Had Air Berlin simply charged a 175€ cancellation fee, nobody would have batted an eye. Air Berlin didn't want to do this because they wanted to look better than their competition.

Patrick Smith 2
Wow! Something positive coming from the Eurocrats? Whatever next?
linbb 1
Great now they are getting into an area which can cost them more money due to handling no shows or people canceling there tickets.

And they wonder why airlines over book.
Torsten Hoff 5
I'm torn on this.

I think the airlines should be compensated for the costs associated with cancellations.

On the other hand, their customers pay for the tickets in full before they fly, usually weeks or even months in advance. That's millions of dollars (or Euros in this case) that they put in the bank and earn interest on, or can otherwise invest.

I think this will ratchet up the price wars as travelers can take advantage of last-minute deals and rebook on a different airline.
Highflyer1950 7
I think you are correct. A lot of money is prepaid for travel. The non-refundable tickets should take care of any booking expenses ( if any, with on line booking) As for last minute cancellations on a full fare ticket, well that's the chance the airlines take in offering the same service at sometimes 3 times the price.
I booked on Travelocity five months ahead of trip on United. Who holds that money? United or Travelocity?
Ken McIntyre 5
United. The flight is on their ticket stock.
Arthur Netteler 2
30west 3
The customers have a choice to purchase fully refundable tickets or, at a discounted price, the non-refundable tickets. If they want the fully refundable option it is available at a higher price.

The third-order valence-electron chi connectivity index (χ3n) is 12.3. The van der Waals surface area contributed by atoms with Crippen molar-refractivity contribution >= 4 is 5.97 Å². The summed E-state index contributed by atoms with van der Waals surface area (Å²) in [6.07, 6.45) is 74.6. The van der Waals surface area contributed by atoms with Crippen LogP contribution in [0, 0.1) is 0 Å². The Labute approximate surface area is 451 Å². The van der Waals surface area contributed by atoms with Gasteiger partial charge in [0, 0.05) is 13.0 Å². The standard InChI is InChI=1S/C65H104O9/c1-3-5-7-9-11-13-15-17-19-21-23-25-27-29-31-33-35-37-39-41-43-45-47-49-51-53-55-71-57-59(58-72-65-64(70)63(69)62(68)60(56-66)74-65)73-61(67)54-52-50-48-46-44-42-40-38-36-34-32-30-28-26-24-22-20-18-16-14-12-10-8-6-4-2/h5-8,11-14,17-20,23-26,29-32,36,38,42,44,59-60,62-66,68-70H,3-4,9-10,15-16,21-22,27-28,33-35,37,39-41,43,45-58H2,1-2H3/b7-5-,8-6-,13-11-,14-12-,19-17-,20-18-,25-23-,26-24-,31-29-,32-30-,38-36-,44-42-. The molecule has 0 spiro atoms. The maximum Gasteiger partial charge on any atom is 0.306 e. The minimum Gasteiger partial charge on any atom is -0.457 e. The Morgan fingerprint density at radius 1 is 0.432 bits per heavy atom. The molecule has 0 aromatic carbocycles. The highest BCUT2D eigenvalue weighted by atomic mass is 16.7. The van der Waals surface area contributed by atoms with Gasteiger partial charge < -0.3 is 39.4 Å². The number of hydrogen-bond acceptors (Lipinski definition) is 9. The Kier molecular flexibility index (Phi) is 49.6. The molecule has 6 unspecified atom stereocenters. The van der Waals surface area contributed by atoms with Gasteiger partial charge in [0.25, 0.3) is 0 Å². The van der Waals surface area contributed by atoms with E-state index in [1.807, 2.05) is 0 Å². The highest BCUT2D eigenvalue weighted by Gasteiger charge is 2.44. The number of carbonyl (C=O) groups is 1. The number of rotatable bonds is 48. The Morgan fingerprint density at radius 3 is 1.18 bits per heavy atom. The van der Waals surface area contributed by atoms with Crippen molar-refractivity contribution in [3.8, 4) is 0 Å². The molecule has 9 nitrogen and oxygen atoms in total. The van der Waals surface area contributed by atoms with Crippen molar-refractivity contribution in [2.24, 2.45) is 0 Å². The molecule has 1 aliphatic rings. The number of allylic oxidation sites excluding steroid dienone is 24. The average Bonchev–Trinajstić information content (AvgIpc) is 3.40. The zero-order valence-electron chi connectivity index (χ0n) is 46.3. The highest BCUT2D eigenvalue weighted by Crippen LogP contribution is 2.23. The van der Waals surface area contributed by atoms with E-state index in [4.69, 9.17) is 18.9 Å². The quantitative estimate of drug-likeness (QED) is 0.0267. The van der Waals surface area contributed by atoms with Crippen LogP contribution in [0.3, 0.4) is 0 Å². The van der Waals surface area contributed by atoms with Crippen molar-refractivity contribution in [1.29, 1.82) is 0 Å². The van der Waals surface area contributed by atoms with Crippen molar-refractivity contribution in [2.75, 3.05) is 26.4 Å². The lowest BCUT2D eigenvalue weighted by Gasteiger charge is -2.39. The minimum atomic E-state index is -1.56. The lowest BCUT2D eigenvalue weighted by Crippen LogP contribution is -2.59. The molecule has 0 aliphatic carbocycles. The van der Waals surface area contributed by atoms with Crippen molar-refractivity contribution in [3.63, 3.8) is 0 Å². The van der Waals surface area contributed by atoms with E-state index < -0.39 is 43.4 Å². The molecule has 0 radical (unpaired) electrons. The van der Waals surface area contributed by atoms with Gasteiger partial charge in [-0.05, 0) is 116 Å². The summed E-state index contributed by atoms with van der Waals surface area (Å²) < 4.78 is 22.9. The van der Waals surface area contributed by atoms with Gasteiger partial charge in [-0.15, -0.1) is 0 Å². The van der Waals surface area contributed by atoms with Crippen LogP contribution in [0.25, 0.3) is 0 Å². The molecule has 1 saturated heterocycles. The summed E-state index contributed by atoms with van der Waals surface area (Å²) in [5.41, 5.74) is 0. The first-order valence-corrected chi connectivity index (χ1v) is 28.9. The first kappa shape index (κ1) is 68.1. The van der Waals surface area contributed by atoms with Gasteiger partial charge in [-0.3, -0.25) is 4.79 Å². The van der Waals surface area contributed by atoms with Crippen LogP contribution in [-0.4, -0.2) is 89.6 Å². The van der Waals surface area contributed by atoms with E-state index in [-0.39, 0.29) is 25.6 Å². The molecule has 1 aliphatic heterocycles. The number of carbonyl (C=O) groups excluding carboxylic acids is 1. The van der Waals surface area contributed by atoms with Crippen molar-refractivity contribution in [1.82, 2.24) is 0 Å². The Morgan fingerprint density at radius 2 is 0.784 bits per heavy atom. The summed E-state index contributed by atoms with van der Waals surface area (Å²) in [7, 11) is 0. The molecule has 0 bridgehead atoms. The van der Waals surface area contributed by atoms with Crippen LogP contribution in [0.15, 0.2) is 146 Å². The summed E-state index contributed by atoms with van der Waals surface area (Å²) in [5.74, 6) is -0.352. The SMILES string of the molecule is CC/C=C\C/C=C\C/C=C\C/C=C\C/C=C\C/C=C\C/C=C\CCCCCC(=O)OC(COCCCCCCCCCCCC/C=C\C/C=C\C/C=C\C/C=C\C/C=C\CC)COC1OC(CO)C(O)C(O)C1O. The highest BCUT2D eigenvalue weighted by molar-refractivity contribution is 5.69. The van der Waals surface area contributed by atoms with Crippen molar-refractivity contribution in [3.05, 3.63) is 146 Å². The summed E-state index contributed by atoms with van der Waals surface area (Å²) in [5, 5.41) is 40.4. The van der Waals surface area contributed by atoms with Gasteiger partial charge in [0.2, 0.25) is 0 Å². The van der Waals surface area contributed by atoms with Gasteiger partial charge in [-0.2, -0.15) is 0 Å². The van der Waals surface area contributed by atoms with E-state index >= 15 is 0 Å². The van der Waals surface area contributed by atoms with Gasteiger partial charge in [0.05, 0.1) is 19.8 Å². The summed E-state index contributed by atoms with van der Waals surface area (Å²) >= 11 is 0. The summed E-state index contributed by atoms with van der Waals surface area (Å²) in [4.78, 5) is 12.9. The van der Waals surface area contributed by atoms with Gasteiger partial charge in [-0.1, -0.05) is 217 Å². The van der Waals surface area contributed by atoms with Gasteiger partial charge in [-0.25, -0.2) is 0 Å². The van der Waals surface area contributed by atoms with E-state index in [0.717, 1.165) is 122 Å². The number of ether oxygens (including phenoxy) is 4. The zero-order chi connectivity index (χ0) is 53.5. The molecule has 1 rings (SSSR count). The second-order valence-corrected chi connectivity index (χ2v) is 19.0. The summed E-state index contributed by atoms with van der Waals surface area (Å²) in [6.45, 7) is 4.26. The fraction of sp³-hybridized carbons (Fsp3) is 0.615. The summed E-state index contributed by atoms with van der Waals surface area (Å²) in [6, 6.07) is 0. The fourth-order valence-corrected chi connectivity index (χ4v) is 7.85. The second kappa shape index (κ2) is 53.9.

The question is who assumes the financial risk of last minute cancellations, the airline for the lost revenue or the customer for forfeiting the fare by purchasing a cheaper ticket.

From the airlines' perspective, the fully refundable higher priced tickets cover the cost of lost revenue of the percentage of those tickets that generate last minute cancellations resulting in empty seats as the jetway is pulled away. And from the customers perspective, they have the choice to either pay for that monetary protection or assume the financial risk of changing their plans.

The government requiring that all tickets be fully refundable will result in a higher average price of tickets. It comes down to RASM and CASM, revenue per available seat mile minus cost per available seat mile determines whether an airline is profitable and ultimately remains in business.
wx1996 5
Sorry disagree that we have a choice.

Customers have a technical/legal choice. But Logically they have no choice between refundable and non-refundable. When United charges me 580 for a nonrefundable ticket and for the same flight to be flexible/refundable they want $1087. You take the cheaper ticket and pay the $200 change fee. There is no choice for anyone who has a check book to balance when you get two tickets for the price one one for refundable vs nonrefundable. It is only a choice for business travelers who do not care about cost as the company is paying.